* * *

In this case, Plaintiff made a substantive mistake and sued the wrong entity. That mistake was fatal. The court does not have jurisdiction over MMCS because no valid summons was issued and served on MMCS.

Full Opinion

Brief in Support of Motion for Summary Judgment

Brief in Opposition to Motion for Summary Judgment

Brief in Support of Motion to Amend Summons

Brief in Opposition to Motion to Amend Summons

Counsel taking a pre-certification dismissal of a class action must file a statement which includes:

(1) the reason for dismissal, (2) the personal gain received by the plaintiffs in any settlement, (3) a statement of any other material terms of the settlement, specifically including any terms which have the potential to impact class members, (4) a statement of any counsel fees paid to plaintiff’s counsel by defendants, and (5) a statement of any agreement by plaintiff(s) restricting their ability to file other litigation against any defendant. 

Op. at ¶2.  In addition, counsel for the Plaintiff is required to "file a statement either detailing any potential prejudice to putative class members or representing to the Court that no prejudice exists."  Judge Tennille indicated that the Court would "be particularly concerned about issues related to tolling of the statute of limitations."

In a case involving the dismissal of a North Carolina class action resulting from the approval of a nationwide class action settlement in another state, there is a different requirement.  Then:

counsel shall file with the Court a copy of the order approving settlement and sufficient information concerning the notice provisions so that the Court can ascertain if jurisdictional and due process issues have been addressed by the foreign court and whether North Carolina citizens have been represented in the proceeding. 

Op. at ¶4.  This filing will permit the court to "raise any concerns with the foreign court," and that "once those concerns have been addressed, the foreign court’s order will be entitled to full faith and credit whether or not this Court would have granted approval of the settlement."  Op. at ¶4.  (In a case involving an out-of-North Carolina settlement, the statement regarding the reasons for the dismissal is not necessary.)

In all cases, the Business Court will require a final accounting of the distribution of any settlement proceeds and attorneys fees.  This needs to include "the amount of money (or coupons) actually received by the class, the amount of administrative fees, and the amount of attorney fees received."  Op. at ¶6.

The Court noted two reasons for the requirement of an accounting.  First, the Court said that this would "promote greater transparency that will fill the ‘informational black hole’ concerning final distributions and make administration of class actions more efficient and effective and thus more beneficial to class members."  Op. at ¶8.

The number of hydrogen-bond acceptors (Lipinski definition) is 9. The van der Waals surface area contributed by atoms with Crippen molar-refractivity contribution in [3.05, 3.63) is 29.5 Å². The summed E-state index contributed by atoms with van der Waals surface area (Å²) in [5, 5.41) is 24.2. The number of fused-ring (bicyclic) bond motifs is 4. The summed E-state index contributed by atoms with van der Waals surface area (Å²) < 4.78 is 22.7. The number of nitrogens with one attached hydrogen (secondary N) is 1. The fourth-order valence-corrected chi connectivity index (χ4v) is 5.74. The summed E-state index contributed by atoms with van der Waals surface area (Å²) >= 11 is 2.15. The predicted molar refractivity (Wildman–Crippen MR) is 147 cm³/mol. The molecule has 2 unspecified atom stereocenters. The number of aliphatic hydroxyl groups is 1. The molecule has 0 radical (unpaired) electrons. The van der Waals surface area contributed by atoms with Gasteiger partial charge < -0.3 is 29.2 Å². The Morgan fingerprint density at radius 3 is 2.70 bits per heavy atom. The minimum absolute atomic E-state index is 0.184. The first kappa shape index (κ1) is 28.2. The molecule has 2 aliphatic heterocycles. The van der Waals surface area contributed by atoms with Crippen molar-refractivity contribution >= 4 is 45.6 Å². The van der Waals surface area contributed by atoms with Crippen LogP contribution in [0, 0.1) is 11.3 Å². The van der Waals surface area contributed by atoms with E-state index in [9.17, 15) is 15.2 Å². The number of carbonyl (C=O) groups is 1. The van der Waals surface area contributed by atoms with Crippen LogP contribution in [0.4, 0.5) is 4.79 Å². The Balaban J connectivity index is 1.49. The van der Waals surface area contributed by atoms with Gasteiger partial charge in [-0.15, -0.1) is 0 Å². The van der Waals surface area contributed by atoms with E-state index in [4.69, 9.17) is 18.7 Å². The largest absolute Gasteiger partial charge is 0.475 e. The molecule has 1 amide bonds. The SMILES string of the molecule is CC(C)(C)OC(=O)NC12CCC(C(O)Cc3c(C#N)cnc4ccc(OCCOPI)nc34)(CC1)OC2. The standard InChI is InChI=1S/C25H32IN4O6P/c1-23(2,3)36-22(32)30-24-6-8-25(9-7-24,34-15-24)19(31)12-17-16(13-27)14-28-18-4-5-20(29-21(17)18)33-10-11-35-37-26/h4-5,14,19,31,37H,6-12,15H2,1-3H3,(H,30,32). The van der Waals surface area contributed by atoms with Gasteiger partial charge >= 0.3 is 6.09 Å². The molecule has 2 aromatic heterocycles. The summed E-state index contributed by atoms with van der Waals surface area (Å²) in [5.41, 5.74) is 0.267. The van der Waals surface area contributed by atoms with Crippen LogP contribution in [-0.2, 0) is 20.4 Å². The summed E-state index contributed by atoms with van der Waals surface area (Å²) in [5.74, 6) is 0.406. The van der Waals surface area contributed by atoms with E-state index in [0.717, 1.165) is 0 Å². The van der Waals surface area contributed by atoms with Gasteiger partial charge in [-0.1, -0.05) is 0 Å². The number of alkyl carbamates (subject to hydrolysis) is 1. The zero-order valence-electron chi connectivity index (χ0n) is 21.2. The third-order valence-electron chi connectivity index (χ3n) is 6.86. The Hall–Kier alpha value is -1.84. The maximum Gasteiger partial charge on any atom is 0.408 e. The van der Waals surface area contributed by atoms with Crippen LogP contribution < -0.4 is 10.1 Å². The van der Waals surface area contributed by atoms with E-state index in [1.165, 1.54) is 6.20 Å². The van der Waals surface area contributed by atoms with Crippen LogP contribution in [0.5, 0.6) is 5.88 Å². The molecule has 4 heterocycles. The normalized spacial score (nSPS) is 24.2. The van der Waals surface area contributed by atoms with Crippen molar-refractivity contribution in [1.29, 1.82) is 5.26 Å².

Second, the Court said it would use this information for other purposes, including an assessment of the qualifications of class counsel:

This Court would add to that list of benefits from transparency, the benefit of judges being able to assess the past performance, abilities and commitment of those lawyers who seek to be class counsel in other cases. A history of final results in other cases would also alert judges to scrutinize settlements proposed by defendants who have settled their class action in ways that resulted in no benefits to class members. This Court can think of no reason why the final results should not be made known to the Court and the citizens affected. 

Op. at ¶9.  The accounting information will be available on the Business Court’s website.

Full Opinion,

Defendants’ contention was that they were entitled to reformation of a contract because a page was inadvertently left out of the asset purchase agreement.  The missing page detailed long term liabilities which Defendants claimed the Plaintiff was obligated to pay.  Defendants argued that the failure to pay constituted a violation of the accompanying Promissory Note and Security Agreement, and relieved them from their obligations under their non-compete agreements.

The Motion for Judgment on the Pleadings filed by the Plaintiff asserted that even if reformation was allowed, the only remedy for Defendants was for Plaintiffs to pay the liabilities listed on the missing page.  Judge Diaz held: